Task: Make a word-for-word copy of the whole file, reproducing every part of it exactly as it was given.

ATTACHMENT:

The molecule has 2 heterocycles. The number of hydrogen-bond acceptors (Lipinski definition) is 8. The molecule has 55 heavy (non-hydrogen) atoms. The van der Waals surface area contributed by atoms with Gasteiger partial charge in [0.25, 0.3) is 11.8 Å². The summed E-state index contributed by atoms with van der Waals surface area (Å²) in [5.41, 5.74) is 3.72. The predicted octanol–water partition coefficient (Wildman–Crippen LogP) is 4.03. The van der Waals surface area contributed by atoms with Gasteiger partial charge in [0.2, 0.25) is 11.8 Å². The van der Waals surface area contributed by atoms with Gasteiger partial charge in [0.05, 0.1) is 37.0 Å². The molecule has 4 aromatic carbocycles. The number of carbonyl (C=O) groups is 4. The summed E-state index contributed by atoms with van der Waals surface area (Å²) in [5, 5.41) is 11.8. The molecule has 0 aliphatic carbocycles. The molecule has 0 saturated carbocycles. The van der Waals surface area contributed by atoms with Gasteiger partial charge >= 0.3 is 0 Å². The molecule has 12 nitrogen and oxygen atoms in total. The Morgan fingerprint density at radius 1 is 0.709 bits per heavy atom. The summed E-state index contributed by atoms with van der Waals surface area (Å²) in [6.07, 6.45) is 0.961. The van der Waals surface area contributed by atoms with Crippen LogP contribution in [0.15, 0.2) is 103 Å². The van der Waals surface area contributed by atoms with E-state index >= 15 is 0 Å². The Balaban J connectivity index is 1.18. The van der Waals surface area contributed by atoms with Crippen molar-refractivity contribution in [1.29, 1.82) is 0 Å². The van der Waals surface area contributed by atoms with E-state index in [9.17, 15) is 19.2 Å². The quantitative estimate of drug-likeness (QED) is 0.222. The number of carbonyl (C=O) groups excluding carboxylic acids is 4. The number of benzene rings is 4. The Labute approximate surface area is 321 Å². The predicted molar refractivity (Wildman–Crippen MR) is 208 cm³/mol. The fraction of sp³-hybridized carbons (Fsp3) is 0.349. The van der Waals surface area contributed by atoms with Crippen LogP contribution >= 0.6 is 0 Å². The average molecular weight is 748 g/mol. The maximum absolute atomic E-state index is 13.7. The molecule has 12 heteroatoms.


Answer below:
The molecule has 2 heterocycles. The number of hydrogen-bond acceptors (Lipinski definition) is 8. The molecule has 55 heavy (non-hydrogen) atoms. The van der Waals surface area contributed by atoms with Gasteiger partial charge in [0.25, 0.3) is 11.8 Å². The summed E-state index contributed by atoms with van der Waals surface area (Å²) in [5.41, 5.74) is 3.72. The predicted octanol–water partition coefficient (Wildman–Crippen LogP) is 4.03. The van der Waals surface area contributed by atoms with Gasteiger partial charge in [0.2, 0.25) is 11.8 Å². The van der Waals surface area contributed by atoms with Gasteiger partial charge in [0.05, 0.1) is 37.0 Å². The molecule has 4 aromatic carbocycles. The number of carbonyl (C=O) groups is 4. The summed E-state index contributed by atoms with van der Waals surface area (Å²) in [5, 5.41) is 11.8. The molecule has 0 aliphatic carbocycles. The molecule has 0 saturated carbocycles. The van der Waals surface area contributed by atoms with Gasteiger partial charge >= 0.3 is 0 Å². The molecule has 12 nitrogen and oxygen atoms in total. The Morgan fingerprint density at radius 1 is 0.709 bits per heavy atom. The summed E-state index contributed by atoms with van der Waals surface area (Å²) in [6.07, 6.45) is 0.961. The van der Waals surface area contributed by atoms with Crippen LogP contribution in [0.15, 0.2) is 103 Å². The van der Waals surface area contributed by atoms with E-state index >= 15 is 0 Å². The Balaban J connectivity index is 1.18. The van der Waals surface area contributed by atoms with Crippen molar-refractivity contribution in [1.29, 1.82) is 0 Å². The van der Waals surface area contributed by atoms with E-state index in [9.17, 15) is 19.2 Å². The quantitative estimate of drug-likeness (QED) is 0.222. The number of carbonyl (C=O) groups excluding carboxylic acids is 4. The number of benzene rings is 4. The Labute approximate surface area is 321 Å². The predicted molar refractivity (Wildman–Crippen MR) is 208 cm³/mol. The fraction of sp³-hybridized carbons (Fsp3) is 0.349. The van der Waals surface area contributed by atoms with Crippen LogP contribution >= 0.6 is 0 Å². The average molecular weight is 748 g/mol. The maximum absolute atomic E-state index is 13.7. The molecule has 12 heteroatoms.